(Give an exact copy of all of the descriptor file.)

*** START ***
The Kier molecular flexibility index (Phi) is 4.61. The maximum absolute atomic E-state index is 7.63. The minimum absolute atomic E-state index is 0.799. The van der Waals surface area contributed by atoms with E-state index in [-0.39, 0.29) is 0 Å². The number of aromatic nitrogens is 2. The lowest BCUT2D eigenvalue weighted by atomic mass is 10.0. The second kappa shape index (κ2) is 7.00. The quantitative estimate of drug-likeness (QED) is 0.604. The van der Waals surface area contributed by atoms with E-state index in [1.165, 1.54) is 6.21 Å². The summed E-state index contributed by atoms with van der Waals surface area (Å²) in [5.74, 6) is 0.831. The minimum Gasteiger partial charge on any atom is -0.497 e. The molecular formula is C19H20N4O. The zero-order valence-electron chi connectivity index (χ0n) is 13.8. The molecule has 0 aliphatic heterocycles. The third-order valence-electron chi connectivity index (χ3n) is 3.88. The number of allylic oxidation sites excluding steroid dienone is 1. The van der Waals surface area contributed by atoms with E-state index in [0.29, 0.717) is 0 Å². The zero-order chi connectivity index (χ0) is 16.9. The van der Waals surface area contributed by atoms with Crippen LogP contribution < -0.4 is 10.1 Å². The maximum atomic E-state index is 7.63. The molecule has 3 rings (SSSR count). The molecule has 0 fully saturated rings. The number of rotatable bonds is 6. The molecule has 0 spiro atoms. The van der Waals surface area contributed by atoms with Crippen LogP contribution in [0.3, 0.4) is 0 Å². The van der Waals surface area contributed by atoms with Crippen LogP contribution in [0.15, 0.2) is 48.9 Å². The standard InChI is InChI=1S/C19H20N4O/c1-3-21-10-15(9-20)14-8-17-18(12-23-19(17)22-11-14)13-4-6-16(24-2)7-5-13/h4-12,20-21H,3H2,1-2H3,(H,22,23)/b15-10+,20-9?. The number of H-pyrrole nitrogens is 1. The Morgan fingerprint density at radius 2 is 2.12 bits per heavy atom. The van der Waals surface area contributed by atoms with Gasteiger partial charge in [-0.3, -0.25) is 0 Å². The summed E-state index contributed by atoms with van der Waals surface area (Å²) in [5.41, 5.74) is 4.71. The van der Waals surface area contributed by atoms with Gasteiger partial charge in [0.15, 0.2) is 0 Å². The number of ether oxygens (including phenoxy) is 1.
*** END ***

The Kier molecular flexibility index (Phi) is 4.61. The maximum absolute atomic E-state index is 7.63. The minimum absolute atomic E-state index is 0.799. The van der Waals surface area contributed by atoms with E-state index in [-0.39, 0.29) is 0 Å². The number of aromatic nitrogens is 2. The lowest BCUT2D eigenvalue weighted by atomic mass is 10.0. The second kappa shape index (κ2) is 7.00. The quantitative estimate of drug-likeness (QED) is 0.604. The van der Waals surface area contributed by atoms with E-state index in [1.165, 1.54) is 6.21 Å². The summed E-state index contributed by atoms with van der Waals surface area (Å²) in [5.74, 6) is 0.831. The minimum Gasteiger partial charge on any atom is -0.497 e. The molecular formula is C19H20N4O. The zero-order valence-electron chi connectivity index (χ0n) is 13.8. The molecule has 0 aliphatic heterocycles. The third-order valence-electron chi connectivity index (χ3n) is 3.88. The number of allylic oxidation sites excluding steroid dienone is 1. The van der Waals surface area contributed by atoms with E-state index in [0.29, 0.717) is 0 Å². The zero-order chi connectivity index (χ0) is 16.9. The van der Waals surface area contributed by atoms with Crippen LogP contribution < -0.4 is 10.1 Å². The maximum atomic E-state index is 7.63. The molecule has 3 rings (SSSR count). The molecule has 0 fully saturated rings. The number of rotatable bonds is 6. The molecule has 0 spiro atoms. The van der Waals surface area contributed by atoms with Crippen LogP contribution in [0.3, 0.4) is 0 Å². The van der Waals surface area contributed by atoms with Crippen LogP contribution in [0.15, 0.2) is 48.9 Å². The standard InChI is InChI=1S/C19H20N4O/c1-3-21-10-15(9-20)14-8-17-18(12-23-19(17)22-11-14)13-4-6-16(24-2)7-5-13/h4-12,20-21H,3H2,1-2H3,(H,22,23)/b15-10+,20-9?. The number of H-pyrrole nitrogens is 1. The Morgan fingerprint density at radius 2 is 2.12 bits per heavy atom. The van der Waals surface area contributed by atoms with Gasteiger partial charge in [-0.3, -0.25) is 0 Å². The summed E-state index contributed by atoms with van der Waals surface area (Å²) in [5.41, 5.74) is 4.71. The van der Waals surface area contributed by atoms with Gasteiger partial charge in [0.15, 0.2) is 0 Å². The number of ether oxygens (including phenoxy) is 1.